With solar power representing more than a third of all new energy installations, it is not surprising solar jobs are having a rapid rise in growth. In this blog will examine the solar workforce in the US. Firstly where most of the job opportunities are currently located, and secondly what education is needed to qualify for one of these highly profitable jobs.
How big is the Solar workforce in the US?
Solar panels and jobs are booming in the U.S. In 2020, U.S. solar installations reached a new record – the industry added 19.2 gigawatts, a 43% jump over the previous year. For instance, California alone installed more than 2.5 million solar panels. While most solar panels are installed by large companies and utilities, more and more homeowners and small businesses are turning to them for clean energy. Solar power contributes about $45 billion to the US economy through reduced utility bills and investments in alternative energy. Today, over 3% of U.S. electricity comes from solar. That’s 36 times more than a decade ago.
As companies seek to reduce their dependence on foreign oil, nearly 304,000 people now work in the solar industry. Solar jobs tripled from 2006 to 2014, there are now more solar workers than in oil and gas extraction, combined. Jobs in solar are increasing across the nation, according to the Solar Jobs Census report. In fact, the renewable energy sector now accounts for more than 13% of all new jobs created in the US since the beginning of the recession in December 2007.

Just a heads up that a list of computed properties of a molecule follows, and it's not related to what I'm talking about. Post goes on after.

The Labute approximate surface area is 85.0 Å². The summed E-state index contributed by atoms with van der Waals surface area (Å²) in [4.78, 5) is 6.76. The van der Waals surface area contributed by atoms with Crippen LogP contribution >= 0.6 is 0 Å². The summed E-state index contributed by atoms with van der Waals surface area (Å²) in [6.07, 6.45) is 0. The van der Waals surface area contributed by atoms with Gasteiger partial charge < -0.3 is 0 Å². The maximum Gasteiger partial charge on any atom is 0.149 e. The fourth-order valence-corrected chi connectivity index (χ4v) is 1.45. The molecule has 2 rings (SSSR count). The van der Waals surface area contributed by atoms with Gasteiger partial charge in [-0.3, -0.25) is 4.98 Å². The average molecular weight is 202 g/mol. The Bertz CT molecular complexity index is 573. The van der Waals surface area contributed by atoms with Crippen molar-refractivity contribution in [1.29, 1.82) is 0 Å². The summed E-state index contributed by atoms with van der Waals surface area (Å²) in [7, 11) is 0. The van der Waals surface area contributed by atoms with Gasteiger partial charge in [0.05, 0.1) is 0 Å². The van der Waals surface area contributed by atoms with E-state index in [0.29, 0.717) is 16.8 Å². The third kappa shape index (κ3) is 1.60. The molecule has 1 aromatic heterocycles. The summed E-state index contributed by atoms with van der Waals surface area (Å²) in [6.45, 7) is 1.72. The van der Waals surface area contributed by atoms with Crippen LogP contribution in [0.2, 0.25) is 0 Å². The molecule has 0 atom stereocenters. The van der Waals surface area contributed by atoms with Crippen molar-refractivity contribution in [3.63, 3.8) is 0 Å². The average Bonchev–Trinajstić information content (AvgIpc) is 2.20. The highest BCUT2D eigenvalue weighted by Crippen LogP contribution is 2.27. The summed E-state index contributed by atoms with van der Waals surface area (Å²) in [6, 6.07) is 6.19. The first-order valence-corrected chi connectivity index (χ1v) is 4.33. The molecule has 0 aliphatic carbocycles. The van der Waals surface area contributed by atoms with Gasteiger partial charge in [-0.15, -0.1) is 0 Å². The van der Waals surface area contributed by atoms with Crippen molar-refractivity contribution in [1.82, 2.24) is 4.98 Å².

The fastest-growing states for solar jobs in the US
PV capacity in the United States has grown fourfold from 22GW at the start of 2016 to more than 90GW at the end of 2020. But according to the Solar Energy Industries Association (SEIA), installed PV capacity in the US will double in the next four years to approximately 200GW. Who is leading the way in putting solar panels on homes and businesses? Across the country, solar installations are increasing as more states pass renewable energy or tax incentives to promote it. As shown below, these are the top 5 states for solar jobs:
Top States for Solar Jobs
Jobs in 2020: 68,677
Solar Installed (MW): 31,872.8
The solar jobs industry is booming in states like California. Apple, Facebook, and Intel have recognized the importance of solar jobs, and they now account for more than one per cent of all new jobs created in the United States. As a result, California is now “king” of solar jobs. Solar installations generated more than 45 billion dollars in revenue since 2008, and the state is committing $30 billion to affordable energy over the next 10 years.